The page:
One advantage the U.S. has over most countries is its readiness to host large international events—as seen when Los Angeles won the 2028 Summer Games. Typically, the Rugby World Cup is held in one host city, though it’s expanding to three in New Zealand. Medran predicts 10 to 15 U.S. cities will see a part of the action. Dallas and Charlotte were among the earliest cheerleaders on social media when the winning bid was announced. Meanwhile, Denver has already hosted a site visit—perhaps a sign of what’s to come.
Rugby Is Following in FIFA’s footsteps
The pool to host the Rugby World Cup comprises 25 destinations. The list is nearly identical to those bidding to host the 2026 World Cup—which is also being played in Canada and Mexico. That’s not an accident, says Medran. The bidders have experience prepping for international events already and should have the hotels and facilities needed. One difference, however, is rugby requires a larger playing surface than an American football stadium, so some stadiums will be eliminated rather quickly. One interesting item to watch is whether Baltimore and Washington, D.C., will remain split bids or will they merge as was done for the soccer pitch.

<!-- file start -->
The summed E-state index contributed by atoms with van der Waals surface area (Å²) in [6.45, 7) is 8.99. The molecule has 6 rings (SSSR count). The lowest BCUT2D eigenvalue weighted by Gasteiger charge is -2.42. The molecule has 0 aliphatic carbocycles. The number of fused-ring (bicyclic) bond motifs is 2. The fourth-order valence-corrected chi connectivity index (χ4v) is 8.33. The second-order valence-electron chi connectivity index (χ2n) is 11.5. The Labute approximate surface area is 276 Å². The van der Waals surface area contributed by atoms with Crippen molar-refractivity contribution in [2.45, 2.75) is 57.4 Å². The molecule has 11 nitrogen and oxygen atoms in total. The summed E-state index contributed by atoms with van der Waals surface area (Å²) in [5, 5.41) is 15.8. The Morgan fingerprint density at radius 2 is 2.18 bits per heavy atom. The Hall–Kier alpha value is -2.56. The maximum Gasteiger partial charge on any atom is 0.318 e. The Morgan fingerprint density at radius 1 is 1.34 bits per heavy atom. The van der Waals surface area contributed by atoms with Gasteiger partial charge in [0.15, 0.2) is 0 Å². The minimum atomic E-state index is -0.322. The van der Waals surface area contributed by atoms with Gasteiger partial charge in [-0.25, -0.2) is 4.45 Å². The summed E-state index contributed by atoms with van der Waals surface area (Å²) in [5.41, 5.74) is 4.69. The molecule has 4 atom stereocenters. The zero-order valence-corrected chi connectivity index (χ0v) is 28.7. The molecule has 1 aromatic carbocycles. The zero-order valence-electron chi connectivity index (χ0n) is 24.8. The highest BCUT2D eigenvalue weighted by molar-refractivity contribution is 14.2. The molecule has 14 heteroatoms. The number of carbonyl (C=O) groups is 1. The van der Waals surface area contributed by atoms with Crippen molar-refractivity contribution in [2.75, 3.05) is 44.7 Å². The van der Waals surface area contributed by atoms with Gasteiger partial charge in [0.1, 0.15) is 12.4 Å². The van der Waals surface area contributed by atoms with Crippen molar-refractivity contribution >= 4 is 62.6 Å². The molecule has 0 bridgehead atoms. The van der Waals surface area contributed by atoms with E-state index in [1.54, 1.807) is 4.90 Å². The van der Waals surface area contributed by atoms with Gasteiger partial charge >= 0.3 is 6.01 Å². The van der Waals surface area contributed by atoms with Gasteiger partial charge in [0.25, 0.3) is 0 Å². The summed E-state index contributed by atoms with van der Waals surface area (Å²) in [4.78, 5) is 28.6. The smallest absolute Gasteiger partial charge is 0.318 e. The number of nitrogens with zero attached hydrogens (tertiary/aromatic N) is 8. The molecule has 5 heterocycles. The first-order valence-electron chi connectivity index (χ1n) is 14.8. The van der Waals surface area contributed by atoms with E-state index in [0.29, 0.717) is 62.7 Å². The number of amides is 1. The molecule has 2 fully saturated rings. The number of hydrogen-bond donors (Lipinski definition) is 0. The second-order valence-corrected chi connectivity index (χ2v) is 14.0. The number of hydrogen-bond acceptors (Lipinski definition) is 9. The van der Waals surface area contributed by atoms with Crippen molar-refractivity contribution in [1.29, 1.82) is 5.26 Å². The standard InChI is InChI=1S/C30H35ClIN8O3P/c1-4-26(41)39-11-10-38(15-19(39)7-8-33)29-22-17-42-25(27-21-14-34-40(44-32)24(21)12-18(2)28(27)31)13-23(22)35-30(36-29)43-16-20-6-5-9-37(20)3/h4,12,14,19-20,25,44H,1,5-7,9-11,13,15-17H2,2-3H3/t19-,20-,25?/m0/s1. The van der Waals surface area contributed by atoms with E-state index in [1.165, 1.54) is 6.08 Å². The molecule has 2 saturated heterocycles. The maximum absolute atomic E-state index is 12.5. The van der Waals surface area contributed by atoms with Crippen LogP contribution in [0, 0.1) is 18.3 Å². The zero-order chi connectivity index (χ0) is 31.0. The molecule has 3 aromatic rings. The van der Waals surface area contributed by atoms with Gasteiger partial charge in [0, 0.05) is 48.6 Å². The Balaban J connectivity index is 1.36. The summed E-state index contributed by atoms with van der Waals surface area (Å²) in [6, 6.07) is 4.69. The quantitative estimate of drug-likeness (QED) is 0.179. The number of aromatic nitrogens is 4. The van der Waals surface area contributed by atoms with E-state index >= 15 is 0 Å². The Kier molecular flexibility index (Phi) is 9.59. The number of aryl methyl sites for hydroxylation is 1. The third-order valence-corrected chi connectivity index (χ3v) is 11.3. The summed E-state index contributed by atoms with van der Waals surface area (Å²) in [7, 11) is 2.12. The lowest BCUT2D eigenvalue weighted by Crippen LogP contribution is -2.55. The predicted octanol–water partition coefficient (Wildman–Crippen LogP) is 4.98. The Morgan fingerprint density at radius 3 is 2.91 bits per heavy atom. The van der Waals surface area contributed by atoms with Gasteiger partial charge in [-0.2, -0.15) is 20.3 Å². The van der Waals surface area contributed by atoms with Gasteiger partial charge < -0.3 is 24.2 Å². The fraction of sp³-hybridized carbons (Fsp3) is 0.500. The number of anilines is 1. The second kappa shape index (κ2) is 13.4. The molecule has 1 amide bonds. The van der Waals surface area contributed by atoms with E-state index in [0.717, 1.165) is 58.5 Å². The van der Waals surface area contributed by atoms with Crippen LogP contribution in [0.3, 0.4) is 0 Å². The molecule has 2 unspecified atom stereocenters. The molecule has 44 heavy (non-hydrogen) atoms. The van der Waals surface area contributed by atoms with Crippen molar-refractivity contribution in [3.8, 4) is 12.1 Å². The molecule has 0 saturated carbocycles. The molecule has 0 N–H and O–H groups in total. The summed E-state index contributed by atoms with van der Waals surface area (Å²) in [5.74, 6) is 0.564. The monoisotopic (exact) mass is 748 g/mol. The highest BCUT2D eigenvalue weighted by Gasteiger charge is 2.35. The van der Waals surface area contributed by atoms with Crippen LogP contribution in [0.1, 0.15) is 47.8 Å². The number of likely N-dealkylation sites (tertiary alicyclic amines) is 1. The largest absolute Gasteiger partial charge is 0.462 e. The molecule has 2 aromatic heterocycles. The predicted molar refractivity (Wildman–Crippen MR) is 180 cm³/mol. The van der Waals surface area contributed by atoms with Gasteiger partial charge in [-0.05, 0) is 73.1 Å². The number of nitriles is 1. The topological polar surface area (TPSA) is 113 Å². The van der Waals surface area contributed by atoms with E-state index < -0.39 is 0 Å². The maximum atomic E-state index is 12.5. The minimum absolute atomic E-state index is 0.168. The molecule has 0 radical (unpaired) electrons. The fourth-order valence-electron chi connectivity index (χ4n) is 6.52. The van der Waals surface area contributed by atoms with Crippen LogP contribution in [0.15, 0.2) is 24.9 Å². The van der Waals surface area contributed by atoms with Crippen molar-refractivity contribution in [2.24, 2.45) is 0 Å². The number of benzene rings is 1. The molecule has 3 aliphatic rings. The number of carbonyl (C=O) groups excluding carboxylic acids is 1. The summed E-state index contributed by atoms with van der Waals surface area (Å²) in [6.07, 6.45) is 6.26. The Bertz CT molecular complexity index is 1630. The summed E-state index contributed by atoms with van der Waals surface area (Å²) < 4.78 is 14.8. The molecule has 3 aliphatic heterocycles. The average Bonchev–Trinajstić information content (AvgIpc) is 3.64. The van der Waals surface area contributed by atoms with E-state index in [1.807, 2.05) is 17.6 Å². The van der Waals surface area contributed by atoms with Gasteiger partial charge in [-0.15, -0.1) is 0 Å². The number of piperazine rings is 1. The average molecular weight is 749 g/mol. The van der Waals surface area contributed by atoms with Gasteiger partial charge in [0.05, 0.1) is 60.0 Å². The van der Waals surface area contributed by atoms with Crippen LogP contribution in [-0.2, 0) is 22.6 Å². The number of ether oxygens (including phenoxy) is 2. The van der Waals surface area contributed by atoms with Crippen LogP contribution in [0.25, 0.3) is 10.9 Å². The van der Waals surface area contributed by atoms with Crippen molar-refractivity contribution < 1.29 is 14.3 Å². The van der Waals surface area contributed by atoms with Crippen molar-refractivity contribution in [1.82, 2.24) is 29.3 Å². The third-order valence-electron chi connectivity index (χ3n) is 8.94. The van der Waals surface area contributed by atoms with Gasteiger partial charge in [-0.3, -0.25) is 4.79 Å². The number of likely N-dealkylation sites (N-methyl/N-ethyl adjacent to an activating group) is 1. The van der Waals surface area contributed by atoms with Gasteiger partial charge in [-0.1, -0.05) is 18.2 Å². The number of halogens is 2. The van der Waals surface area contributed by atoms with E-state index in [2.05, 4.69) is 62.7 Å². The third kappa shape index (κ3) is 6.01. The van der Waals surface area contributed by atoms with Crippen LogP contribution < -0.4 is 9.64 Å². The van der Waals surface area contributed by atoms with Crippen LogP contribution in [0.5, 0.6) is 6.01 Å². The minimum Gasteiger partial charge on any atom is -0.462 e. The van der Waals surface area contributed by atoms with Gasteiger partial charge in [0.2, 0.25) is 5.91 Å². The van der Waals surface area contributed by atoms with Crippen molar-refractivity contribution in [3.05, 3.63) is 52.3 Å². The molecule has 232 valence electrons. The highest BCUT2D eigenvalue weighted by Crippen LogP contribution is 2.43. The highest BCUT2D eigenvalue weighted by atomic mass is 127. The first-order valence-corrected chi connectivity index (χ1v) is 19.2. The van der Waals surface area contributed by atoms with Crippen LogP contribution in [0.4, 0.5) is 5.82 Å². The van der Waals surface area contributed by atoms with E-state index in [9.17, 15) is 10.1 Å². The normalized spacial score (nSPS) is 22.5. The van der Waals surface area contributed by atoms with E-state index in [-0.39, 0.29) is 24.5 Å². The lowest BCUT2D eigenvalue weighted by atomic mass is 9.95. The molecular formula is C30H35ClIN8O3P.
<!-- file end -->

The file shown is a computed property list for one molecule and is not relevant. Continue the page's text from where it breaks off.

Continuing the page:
“I think the FIFA World Cup coming before ours is actually a really big help,” notes Medran. “It got people kind of in the groove of bidding for things and knowing that bigger tournaments are coming in different sports than just American football.”
It Will Be a Long RFP Process